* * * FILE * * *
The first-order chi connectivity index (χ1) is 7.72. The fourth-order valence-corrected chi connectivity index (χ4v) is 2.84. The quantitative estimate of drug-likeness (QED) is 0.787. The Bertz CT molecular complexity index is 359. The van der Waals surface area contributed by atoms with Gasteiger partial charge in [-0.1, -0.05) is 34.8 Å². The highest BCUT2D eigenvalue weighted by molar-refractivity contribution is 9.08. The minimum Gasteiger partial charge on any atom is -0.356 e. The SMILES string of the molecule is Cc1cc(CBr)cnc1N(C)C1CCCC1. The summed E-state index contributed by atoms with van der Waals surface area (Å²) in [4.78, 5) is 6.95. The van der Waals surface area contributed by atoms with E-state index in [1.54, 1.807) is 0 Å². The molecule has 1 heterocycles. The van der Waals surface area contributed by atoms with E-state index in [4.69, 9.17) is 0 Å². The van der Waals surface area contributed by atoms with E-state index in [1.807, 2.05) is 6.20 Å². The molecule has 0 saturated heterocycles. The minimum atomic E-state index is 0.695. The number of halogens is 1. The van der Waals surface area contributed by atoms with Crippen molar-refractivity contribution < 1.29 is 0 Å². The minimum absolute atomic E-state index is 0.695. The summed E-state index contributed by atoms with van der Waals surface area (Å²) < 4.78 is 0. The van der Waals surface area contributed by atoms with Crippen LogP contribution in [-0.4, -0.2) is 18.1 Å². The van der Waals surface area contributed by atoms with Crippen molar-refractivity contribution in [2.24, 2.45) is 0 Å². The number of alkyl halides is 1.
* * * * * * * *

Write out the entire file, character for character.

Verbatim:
The first-order chi connectivity index (χ1) is 7.72. The fourth-order valence-corrected chi connectivity index (χ4v) is 2.84. The quantitative estimate of drug-likeness (QED) is 0.787. The Bertz CT molecular complexity index is 359. The van der Waals surface area contributed by atoms with Gasteiger partial charge in [-0.1, -0.05) is 34.8 Å². The highest BCUT2D eigenvalue weighted by molar-refractivity contribution is 9.08. The minimum Gasteiger partial charge on any atom is -0.356 e. The SMILES string of the molecule is Cc1cc(CBr)cnc1N(C)C1CCCC1. The summed E-state index contributed by atoms with van der Waals surface area (Å²) in [4.78, 5) is 6.95. The van der Waals surface area contributed by atoms with E-state index in [1.54, 1.807) is 0 Å². The molecule has 1 heterocycles. The van der Waals surface area contributed by atoms with E-state index in [4.69, 9.17) is 0 Å². The van der Waals surface area contributed by atoms with E-state index in [1.807, 2.05) is 6.20 Å². The molecule has 0 saturated heterocycles. The minimum atomic E-state index is 0.695. The number of halogens is 1. The van der Waals surface area contributed by atoms with Crippen molar-refractivity contribution < 1.29 is 0 Å². The minimum absolute atomic E-state index is 0.695. The summed E-state index contributed by atoms with van der Waals surface area (Å²) < 4.78 is 0. The van der Waals surface area contributed by atoms with Crippen LogP contribution in [-0.4, -0.2) is 18.1 Å². The van der Waals surface area contributed by atoms with Crippen molar-refractivity contribution in [2.24, 2.45) is 0 Å². The number of alkyl halides is 1.